The films of Toronto artist Oliver Husain consistently play with cinematic languages and visual codes. Drawing from theatre, dance, puppetry, and animation, with unique costume and set sensibilities, Husain employs his seductive tactics in ways that both absorb and shock viewers into an awareness of their role as spectators within the greater apparatus of film. With Isla Santa Maria 3D, Husain works with the relationship between the world of the spectator and the world on screen like never before, utilizing 3D technology for the first time in a new video installation. A complex experiment in the realm of science fiction, the work weaves histories of imperialism, current-day myths, and visions of the future with the philosophical and technological devices of their representation.
The film takes as its starting point a myth about Isla Santa Maria, an island said to have formed from the wreckage of a replica of Christopher Columbus’ flagship, created for the 1893 World’s Columbian Expo in Chicago. In Isla Santa Maria 3D, a voice from the future delivers a brief about the life of the replica and its relation to a celebratory legacy of violent colonial conquest. Further expressed as a non-linear history, Husain’s film imagines the imperialist gesture as a moment upon which to project the reorientation of the past toward possible alternative futures.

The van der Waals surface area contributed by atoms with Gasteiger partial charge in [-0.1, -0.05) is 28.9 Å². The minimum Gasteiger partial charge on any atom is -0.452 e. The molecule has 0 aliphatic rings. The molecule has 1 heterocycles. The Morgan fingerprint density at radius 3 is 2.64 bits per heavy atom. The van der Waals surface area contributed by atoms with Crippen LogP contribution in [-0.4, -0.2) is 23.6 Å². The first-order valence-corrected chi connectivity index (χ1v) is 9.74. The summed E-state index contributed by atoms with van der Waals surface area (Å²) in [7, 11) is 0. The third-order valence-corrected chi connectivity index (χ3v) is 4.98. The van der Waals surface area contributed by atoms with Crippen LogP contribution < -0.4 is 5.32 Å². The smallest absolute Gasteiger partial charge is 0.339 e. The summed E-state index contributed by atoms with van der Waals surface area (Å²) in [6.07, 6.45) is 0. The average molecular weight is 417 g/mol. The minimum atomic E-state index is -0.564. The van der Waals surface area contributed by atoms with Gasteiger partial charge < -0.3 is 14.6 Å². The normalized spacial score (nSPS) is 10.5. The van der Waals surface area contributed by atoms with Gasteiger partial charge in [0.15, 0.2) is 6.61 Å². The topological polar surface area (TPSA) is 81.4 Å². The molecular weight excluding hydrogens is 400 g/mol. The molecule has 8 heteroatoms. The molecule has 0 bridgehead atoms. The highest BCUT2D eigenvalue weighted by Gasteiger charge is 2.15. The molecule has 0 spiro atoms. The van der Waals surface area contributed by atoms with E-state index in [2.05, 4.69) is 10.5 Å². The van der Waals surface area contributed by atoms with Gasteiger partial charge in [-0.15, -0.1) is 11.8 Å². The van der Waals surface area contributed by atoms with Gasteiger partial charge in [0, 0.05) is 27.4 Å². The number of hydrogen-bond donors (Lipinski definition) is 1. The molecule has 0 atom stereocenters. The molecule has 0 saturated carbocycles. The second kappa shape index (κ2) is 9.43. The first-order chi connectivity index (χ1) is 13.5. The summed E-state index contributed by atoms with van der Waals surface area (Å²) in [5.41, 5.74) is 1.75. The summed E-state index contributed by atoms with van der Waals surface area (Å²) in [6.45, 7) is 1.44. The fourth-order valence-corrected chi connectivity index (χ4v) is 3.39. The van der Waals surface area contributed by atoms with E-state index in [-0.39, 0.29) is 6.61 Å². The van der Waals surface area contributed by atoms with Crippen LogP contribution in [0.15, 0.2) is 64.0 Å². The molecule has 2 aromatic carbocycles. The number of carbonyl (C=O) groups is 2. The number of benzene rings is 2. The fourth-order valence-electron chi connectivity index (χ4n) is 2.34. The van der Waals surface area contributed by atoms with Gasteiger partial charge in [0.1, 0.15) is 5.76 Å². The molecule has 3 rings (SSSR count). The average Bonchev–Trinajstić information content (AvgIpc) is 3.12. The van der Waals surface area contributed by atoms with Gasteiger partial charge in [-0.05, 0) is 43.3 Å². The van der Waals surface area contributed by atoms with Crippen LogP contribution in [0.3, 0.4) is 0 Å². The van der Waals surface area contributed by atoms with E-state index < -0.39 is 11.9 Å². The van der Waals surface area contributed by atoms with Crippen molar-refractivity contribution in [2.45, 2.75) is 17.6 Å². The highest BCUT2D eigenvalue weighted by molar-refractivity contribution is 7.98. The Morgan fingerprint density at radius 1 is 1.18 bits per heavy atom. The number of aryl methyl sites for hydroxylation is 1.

Isla Santa Maria 3D stages a series of fantastical encounters that grapple with regimes of vision and the construction of knowledge. A conquistador moves through a choreographic sequence, dancing with a telescopic viewing device that helps to measure and understand the relationship of his body to the world. A group of visitors gather in an archive of shipwrecks. The figure of the eye becomes a puppet to control. Historical stereoscope images meet current-day 3D cinema techniques, and audiences of Husain’s installation are cast as fanciful historiographers, their minds and bodies ordered and implicated to create the dimensionality of the scenes unfolding before them.
Working with a porous layering of historic moments, of fact and rumour, of replicas, ghosts, and holograms, Husain relates the political and perceptual narratives of colonialism to the technological developments of linear perspective, stereoscopic imaging, and the experience of 3D film itself, picturing both the figurative and literal overlapping of disparate viewpoints.
Co-commissioned and co-presented by Gallery TPW and Images Festival, with assistance from the Canada Council for the Arts